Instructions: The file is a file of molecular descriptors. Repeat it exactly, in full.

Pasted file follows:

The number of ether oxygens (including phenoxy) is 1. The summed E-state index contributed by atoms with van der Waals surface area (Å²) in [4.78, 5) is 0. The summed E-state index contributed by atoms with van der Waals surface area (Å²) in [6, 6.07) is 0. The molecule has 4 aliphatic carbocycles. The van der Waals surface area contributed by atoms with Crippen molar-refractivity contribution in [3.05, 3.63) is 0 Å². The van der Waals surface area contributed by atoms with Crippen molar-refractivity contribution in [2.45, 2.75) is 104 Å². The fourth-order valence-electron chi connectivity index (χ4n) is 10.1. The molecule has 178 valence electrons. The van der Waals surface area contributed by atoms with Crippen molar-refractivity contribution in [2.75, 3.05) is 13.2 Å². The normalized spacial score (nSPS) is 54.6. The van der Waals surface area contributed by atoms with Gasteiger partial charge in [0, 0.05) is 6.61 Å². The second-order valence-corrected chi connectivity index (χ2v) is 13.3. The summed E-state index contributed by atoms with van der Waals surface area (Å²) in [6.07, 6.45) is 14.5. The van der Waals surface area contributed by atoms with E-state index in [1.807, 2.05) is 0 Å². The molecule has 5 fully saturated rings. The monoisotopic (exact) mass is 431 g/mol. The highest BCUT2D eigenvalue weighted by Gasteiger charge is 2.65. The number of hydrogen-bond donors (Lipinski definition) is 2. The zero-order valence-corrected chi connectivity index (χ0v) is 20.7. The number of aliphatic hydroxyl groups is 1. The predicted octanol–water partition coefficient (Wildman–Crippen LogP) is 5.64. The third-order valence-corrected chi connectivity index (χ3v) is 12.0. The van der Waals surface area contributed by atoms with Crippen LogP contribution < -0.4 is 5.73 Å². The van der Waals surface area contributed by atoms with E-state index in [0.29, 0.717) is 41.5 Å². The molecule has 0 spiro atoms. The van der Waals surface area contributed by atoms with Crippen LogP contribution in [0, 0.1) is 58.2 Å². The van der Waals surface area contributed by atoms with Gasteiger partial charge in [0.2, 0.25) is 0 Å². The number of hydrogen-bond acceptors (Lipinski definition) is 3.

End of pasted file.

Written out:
The number of ether oxygens (including phenoxy) is 1. The summed E-state index contributed by atoms with van der Waals surface area (Å²) in [4.78, 5) is 0. The summed E-state index contributed by atoms with van der Waals surface area (Å²) in [6, 6.07) is 0. The molecule has 4 aliphatic carbocycles. The van der Waals surface area contributed by atoms with Crippen molar-refractivity contribution in [3.05, 3.63) is 0 Å². The van der Waals surface area contributed by atoms with Crippen molar-refractivity contribution in [2.45, 2.75) is 104 Å². The fourth-order valence-electron chi connectivity index (χ4n) is 10.1. The molecule has 178 valence electrons. The van der Waals surface area contributed by atoms with Crippen molar-refractivity contribution in [2.75, 3.05) is 13.2 Å². The normalized spacial score (nSPS) is 54.6. The van der Waals surface area contributed by atoms with Gasteiger partial charge in [0, 0.05) is 6.61 Å². The second-order valence-corrected chi connectivity index (χ2v) is 13.3. The summed E-state index contributed by atoms with van der Waals surface area (Å²) in [6.07, 6.45) is 14.5. The van der Waals surface area contributed by atoms with E-state index in [1.807, 2.05) is 0 Å². The molecule has 5 fully saturated rings. The monoisotopic (exact) mass is 431 g/mol. The highest BCUT2D eigenvalue weighted by Gasteiger charge is 2.65. The number of hydrogen-bond donors (Lipinski definition) is 2. The zero-order valence-corrected chi connectivity index (χ0v) is 20.7. The number of aliphatic hydroxyl groups is 1. The predicted octanol–water partition coefficient (Wildman–Crippen LogP) is 5.64. The third-order valence-corrected chi connectivity index (χ3v) is 12.0. The van der Waals surface area contributed by atoms with Crippen LogP contribution < -0.4 is 5.73 Å². The van der Waals surface area contributed by atoms with E-state index in [0.29, 0.717) is 41.5 Å². The molecule has 0 spiro atoms. The van der Waals surface area contributed by atoms with Crippen LogP contribution in [0, 0.1) is 58.2 Å². The van der Waals surface area contributed by atoms with Gasteiger partial charge in [0.2, 0.25) is 0 Å². The number of hydrogen-bond acceptors (Lipinski definition) is 3.